In Foster v. CEVA Freight, LLC, No. 3:10-cv-00095 (W.D.N.C.), Judge Whitney granted certification to a class of persons seeking injunctive relief for alleged Truth In Leasing Act violations. But the case evolved, and – as it approached trial – had changed into one alleging damages for breach of contract totaling $100 million. After initially declining to revisit class certification, Judge Whitney granted CEVA’s motion to decertify the damages claims, concluding that the prevalence of individually negotiated contracts destroyed commonality. Citing Wal-Mart, the Court held that there was “no longer proof of any ‘glue holding the alleged reasons for [Defendant’s 1.5 million payment] decisions together,’ much less a ‘common contention’ ‘of such a nature that it is capable of classwide resolution.”

In general, the Fourth Circuit hasn’t been fond of “glomming together” contract actions. See Broussard v. Meineke Disc. Muffler Shops, Inc., 155 F.3d 331, 340 (4th Cir. 1998) (“[P]laintiffs cannot amalgamate multiple contract actions into one”).

John Wester, David Wright, Stephen Cox and Adam Doerr of our firm were retained to serve as counsel for CEVA following the initial certification of the class.

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Court Denies Certification of Settlement Class Where Settlement Only Benefited Named Plaintiff

View Rich Worf’s Complete Bio at RBH.comThe Second Circuit has observed that “[t]he [trial] judge [in a class action] should not regard himself as an umpire in typical adversary litigation. He sits also as a guardian for class members who have not received a notice or who lack the intellectual or financial resources to press objections.” Weinberger v. Kendrick, 698 F.2d 61, 69 n.10 (2d Cir. 1982). And this role is transparently on display when it comes to approving settlements, which is the court’s responsibility under Rule 23(e). Recent decisions in other circuits emphasize, particularly after Wal-Mart, that a court must still engage in a rigorous Rule 23 review even in the context of a settlement. See Rodriguez v. National City Bank, No. 11-8079 (3d Cir. Aug. 12, 2013) (declining to approve settlement class because it failed to meet newly articulated standards of commonality).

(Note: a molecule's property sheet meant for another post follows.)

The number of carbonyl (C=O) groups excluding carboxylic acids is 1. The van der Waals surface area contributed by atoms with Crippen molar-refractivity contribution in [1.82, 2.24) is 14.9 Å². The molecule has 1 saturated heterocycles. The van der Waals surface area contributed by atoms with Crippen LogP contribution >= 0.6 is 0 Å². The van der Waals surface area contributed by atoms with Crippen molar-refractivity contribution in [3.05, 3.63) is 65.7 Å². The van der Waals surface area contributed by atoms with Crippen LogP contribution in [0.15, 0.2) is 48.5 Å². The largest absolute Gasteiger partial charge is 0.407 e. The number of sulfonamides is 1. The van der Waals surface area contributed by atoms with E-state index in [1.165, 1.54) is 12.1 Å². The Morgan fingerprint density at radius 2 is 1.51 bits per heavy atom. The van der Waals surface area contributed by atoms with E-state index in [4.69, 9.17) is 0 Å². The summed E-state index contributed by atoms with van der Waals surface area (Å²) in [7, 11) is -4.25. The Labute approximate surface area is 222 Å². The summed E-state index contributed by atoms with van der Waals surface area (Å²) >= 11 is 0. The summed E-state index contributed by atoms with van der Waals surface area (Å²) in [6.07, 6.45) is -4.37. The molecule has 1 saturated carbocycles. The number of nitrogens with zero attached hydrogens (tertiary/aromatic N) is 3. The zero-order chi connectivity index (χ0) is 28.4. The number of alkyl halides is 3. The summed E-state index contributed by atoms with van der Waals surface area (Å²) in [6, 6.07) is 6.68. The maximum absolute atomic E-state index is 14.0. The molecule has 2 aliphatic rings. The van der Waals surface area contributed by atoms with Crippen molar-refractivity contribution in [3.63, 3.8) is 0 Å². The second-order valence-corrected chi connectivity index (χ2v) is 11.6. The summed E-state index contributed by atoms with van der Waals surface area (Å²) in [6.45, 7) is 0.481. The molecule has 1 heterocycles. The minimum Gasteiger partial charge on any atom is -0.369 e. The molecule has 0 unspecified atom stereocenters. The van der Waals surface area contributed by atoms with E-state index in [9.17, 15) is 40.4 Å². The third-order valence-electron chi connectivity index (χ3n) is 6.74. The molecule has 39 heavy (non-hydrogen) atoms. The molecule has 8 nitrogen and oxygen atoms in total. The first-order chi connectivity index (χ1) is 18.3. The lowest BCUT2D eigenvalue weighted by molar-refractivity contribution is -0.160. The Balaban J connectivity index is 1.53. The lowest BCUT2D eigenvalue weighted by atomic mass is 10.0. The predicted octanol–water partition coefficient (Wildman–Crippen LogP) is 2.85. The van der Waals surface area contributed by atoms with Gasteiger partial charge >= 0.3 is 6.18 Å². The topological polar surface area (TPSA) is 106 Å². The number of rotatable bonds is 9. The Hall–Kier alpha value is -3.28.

In Supler v. FKAACS, Inc., No. 5-11-CV-229 (E.D.N.C. Nov. 6, 2012), Judge Flanagan refused to approve a consent settlement in a Fair Debt Collection Practices case involving a company that allegedly left pre-recorded messages for a debtor without identifying it was a debt collector. She found four different barriers to class certification and settlement approval: (1) it was not administratively feasible to determine who was in the class because the defendant used multiple autodialing machines, only one of which allegedly transmitted illegal messages, and there were no records to show whom it called; (2) the injunctive remedy agreed to wasn’t meaningful or beneficial to the class because defendant wasn’t in the business anymore of collecting past-due accounts; (3) the damages remedy agreed to was not meaningful as it consisted of a $2,500 payment to the named plaintiff and a $17,500 cy pres payment to Legal Aid of North Carolina; and (4) the scope of the class was improperly confined to dates relevant chiefly to the named plaintiff’s interests.